Becoming calmer and less caught up in habitual patterns sounds like A Good Thing. However, modern promotion of secular mindfulness comes with a shadow side. This is explored in McMindfulness by Ron Purser, a professor of management in San Francisco, and a long-time Buddhist practitioner. The book expands on his scholarly work on the mindfulness industry, criticising how it’s coopted by corporate forces. To explore what he means, I interviewed Ron at Watkins Books.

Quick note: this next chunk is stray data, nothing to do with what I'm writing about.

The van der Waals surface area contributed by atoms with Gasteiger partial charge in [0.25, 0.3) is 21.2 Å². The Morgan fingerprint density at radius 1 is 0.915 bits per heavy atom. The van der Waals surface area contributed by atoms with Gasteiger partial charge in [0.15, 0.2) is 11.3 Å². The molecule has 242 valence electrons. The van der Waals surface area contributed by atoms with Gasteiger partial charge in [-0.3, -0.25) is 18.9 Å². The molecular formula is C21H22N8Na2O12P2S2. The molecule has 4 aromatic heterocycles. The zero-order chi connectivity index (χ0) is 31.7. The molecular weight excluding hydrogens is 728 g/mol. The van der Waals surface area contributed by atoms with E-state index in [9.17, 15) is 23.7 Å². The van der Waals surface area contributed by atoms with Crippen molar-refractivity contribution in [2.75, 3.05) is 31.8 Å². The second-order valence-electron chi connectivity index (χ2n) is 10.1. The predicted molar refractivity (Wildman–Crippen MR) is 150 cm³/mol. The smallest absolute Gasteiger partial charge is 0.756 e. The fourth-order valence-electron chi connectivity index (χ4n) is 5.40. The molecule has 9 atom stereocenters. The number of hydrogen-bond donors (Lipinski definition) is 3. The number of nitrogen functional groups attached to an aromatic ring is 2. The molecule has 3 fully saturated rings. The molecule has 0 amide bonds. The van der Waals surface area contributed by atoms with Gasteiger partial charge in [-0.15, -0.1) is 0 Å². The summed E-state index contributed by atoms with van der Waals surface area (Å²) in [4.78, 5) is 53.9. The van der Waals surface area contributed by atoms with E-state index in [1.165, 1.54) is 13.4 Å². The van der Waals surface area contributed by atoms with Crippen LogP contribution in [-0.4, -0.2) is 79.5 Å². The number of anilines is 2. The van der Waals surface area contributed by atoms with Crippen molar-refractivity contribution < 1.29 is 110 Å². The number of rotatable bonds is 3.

Mindfulness adapts Buddhist meditation to everyday life. It seems effective at managing depression and anxiety, and is taught in schools to boost resilience and grades. Whilst it can help to share techniques to cope with stress, this limits the scope for transformation. A fixation on self gets reinforced, which serves a brutal market system. However, if mindfulness in schools were to cultivate "moral and civic virtues," as British MPs suggest it should, it could foster compassionate "pro-social" action.